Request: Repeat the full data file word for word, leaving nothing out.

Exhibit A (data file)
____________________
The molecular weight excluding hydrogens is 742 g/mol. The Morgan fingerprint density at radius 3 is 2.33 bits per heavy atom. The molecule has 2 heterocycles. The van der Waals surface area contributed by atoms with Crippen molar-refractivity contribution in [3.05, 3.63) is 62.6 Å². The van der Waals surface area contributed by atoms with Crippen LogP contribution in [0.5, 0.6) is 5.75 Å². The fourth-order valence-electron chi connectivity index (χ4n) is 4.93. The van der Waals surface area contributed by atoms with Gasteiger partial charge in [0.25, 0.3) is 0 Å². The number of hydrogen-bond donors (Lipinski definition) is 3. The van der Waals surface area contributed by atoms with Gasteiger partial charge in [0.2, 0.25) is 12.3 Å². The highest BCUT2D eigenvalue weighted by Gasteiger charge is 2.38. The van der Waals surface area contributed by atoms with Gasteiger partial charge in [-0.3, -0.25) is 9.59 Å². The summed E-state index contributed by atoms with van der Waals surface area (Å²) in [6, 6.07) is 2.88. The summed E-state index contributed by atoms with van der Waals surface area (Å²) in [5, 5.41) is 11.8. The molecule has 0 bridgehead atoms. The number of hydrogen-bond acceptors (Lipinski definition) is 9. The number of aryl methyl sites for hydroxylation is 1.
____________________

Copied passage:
The molecular weight excluding hydrogens is 742 g/mol. The Morgan fingerprint density at radius 3 is 2.33 bits per heavy atom. The molecule has 2 heterocycles. The van der Waals surface area contributed by atoms with Crippen molar-refractivity contribution in [3.05, 3.63) is 62.6 Å². The van der Waals surface area contributed by atoms with Crippen LogP contribution in [0.5, 0.6) is 5.75 Å². The fourth-order valence-electron chi connectivity index (χ4n) is 4.93. The van der Waals surface area contributed by atoms with Gasteiger partial charge in [0.25, 0.3) is 0 Å². The number of hydrogen-bond donors (Lipinski definition) is 3. The van der Waals surface area contributed by atoms with Gasteiger partial charge in [0.2, 0.25) is 12.3 Å². The highest BCUT2D eigenvalue weighted by Gasteiger charge is 2.38. The van der Waals surface area contributed by atoms with Gasteiger partial charge in [-0.3, -0.25) is 9.59 Å². The summed E-state index contributed by atoms with van der Waals surface area (Å²) in [6, 6.07) is 2.88. The summed E-state index contributed by atoms with van der Waals surface area (Å²) in [5, 5.41) is 11.8. The molecule has 0 bridgehead atoms. The number of hydrogen-bond acceptors (Lipinski definition) is 9. The number of aryl methyl sites for hydroxylation is 1.